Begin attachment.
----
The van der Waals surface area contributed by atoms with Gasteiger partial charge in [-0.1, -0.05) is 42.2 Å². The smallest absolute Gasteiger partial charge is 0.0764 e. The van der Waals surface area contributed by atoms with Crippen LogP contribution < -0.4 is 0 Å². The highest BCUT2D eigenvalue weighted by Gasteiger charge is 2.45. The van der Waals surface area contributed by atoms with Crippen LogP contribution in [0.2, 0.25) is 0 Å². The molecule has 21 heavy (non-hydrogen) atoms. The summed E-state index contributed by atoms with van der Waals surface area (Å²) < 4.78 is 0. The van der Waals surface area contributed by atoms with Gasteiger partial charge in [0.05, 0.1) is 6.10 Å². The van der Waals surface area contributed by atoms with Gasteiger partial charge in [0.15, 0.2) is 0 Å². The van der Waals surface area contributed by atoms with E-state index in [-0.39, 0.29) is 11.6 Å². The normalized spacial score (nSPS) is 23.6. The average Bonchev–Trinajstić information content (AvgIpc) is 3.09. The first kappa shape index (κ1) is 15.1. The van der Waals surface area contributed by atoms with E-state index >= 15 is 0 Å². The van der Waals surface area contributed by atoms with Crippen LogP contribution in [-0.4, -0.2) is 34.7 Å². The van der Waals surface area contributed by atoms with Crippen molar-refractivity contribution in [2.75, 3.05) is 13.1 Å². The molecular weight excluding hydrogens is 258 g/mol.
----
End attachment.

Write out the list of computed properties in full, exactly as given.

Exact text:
The van der Waals surface area contributed by atoms with Gasteiger partial charge in [-0.1, -0.05) is 42.2 Å². The smallest absolute Gasteiger partial charge is 0.0764 e. The van der Waals surface area contributed by atoms with Crippen LogP contribution < -0.4 is 0 Å². The highest BCUT2D eigenvalue weighted by Gasteiger charge is 2.45. The van der Waals surface area contributed by atoms with Crippen LogP contribution in [0.2, 0.25) is 0 Å². The molecule has 21 heavy (non-hydrogen) atoms. The summed E-state index contributed by atoms with van der Waals surface area (Å²) < 4.78 is 0. The van der Waals surface area contributed by atoms with Gasteiger partial charge in [0.05, 0.1) is 6.10 Å². The van der Waals surface area contributed by atoms with Gasteiger partial charge in [0.15, 0.2) is 0 Å². The van der Waals surface area contributed by atoms with E-state index in [-0.39, 0.29) is 11.6 Å². The normalized spacial score (nSPS) is 23.6. The average Bonchev–Trinajstić information content (AvgIpc) is 3.09. The first kappa shape index (κ1) is 15.1. The van der Waals surface area contributed by atoms with E-state index >= 15 is 0 Å². The van der Waals surface area contributed by atoms with Crippen LogP contribution in [-0.4, -0.2) is 34.7 Å². The van der Waals surface area contributed by atoms with Crippen molar-refractivity contribution in [2.75, 3.05) is 13.1 Å². The molecular weight excluding hydrogens is 258 g/mol.